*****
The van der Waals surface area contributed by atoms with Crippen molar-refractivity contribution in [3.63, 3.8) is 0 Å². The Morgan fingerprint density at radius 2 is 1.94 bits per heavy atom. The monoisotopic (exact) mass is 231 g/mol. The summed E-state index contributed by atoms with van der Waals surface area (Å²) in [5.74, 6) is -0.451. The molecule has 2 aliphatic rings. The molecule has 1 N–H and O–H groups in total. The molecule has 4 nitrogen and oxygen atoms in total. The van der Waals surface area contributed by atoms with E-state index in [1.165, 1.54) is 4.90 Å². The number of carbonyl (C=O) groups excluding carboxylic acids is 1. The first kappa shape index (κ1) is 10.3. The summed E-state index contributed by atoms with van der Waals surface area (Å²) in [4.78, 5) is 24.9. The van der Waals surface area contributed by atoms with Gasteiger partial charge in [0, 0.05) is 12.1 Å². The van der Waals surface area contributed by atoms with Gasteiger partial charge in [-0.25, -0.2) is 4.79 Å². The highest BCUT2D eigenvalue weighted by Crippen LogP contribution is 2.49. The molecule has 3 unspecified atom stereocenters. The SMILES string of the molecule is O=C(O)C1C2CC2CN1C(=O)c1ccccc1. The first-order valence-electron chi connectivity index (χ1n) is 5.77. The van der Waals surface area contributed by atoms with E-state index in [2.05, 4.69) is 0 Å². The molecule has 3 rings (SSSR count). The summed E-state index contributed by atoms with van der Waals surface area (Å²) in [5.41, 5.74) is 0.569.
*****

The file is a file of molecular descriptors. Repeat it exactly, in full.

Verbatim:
The van der Waals surface area contributed by atoms with Crippen molar-refractivity contribution in [3.63, 3.8) is 0 Å². The Morgan fingerprint density at radius 2 is 1.94 bits per heavy atom. The monoisotopic (exact) mass is 231 g/mol. The summed E-state index contributed by atoms with van der Waals surface area (Å²) in [5.74, 6) is -0.451. The molecule has 2 aliphatic rings. The molecule has 1 N–H and O–H groups in total. The molecule has 4 nitrogen and oxygen atoms in total. The van der Waals surface area contributed by atoms with E-state index in [1.165, 1.54) is 4.90 Å². The number of carbonyl (C=O) groups excluding carboxylic acids is 1. The first kappa shape index (κ1) is 10.3. The summed E-state index contributed by atoms with van der Waals surface area (Å²) in [4.78, 5) is 24.9. The van der Waals surface area contributed by atoms with Gasteiger partial charge in [0, 0.05) is 12.1 Å². The van der Waals surface area contributed by atoms with Gasteiger partial charge in [-0.25, -0.2) is 4.79 Å². The highest BCUT2D eigenvalue weighted by Crippen LogP contribution is 2.49. The molecule has 3 unspecified atom stereocenters. The SMILES string of the molecule is O=C(O)C1C2CC2CN1C(=O)c1ccccc1. The first-order valence-electron chi connectivity index (χ1n) is 5.77. The van der Waals surface area contributed by atoms with E-state index in [2.05, 4.69) is 0 Å². The molecule has 3 rings (SSSR count). The summed E-state index contributed by atoms with van der Waals surface area (Å²) in [5.41, 5.74) is 0.569.